Marnus Labuschagne admits he has never seen a Gabba pitch quite like this.
Labuschagne knows the Test venue in Brisbane well, having played for Queensland throughout his domestic career.
The ground is known for its pace and bounce that has unsettled countless touring sides since Australia's most recent Test loss at the venue, back in 1988.
But it was some uncharacteristic cracks in the pitch for the series-deciding Test between Australia and India that caught the eye of several players.
"The ball did just hold in the wicket and kick up a little bit (on some occasions)," Labuschagne said after making a century on day one.
"I do feel like the wicket is considerably drier than it would be normally.
"Those things could add some value, especially as we go into days two, three, four, five. I haven't seen a Gabba wicket that's really up and down.
"But it showed some signs today of a bit of dryness."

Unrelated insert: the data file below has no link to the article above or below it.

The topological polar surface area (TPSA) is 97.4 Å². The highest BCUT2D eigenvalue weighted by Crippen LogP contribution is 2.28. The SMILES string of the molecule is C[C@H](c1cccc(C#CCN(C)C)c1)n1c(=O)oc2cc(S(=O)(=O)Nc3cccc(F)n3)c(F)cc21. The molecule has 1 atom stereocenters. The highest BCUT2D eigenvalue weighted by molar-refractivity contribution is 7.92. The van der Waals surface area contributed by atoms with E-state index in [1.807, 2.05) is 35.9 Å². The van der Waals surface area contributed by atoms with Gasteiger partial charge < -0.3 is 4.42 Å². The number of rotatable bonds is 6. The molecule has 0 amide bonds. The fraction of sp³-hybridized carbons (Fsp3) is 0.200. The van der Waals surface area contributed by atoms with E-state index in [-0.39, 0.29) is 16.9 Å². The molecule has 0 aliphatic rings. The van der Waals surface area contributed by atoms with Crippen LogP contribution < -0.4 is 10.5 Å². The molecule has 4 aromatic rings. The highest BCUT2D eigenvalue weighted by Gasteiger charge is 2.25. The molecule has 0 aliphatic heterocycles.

Tim Paine referenced a crack running down the middle after winning the toss.
Nathan Lyon notably walked out to the middle during Friday's lunch break, keen to inspect what all the fuss was about.
Lyon, who is playing his 100th Test and needs four wickets to reach 400 Test scalps, will likely have a huge role to play in the final innings of the match.
The Gabba traditionally hosts the first Test of the summer.
Curator David Sandurski noted pre-match that staging the series decider in mid-January should not affect the ground's famed pace and bounce.
Offspinning allrounder Washington Sundar, who claimed the prized scalp of Steve Smith, felt the "wicket was very good" on day one.
"The bowlers did a good job to pick up five wickets," debutant Sundar said.
Australian Associated Press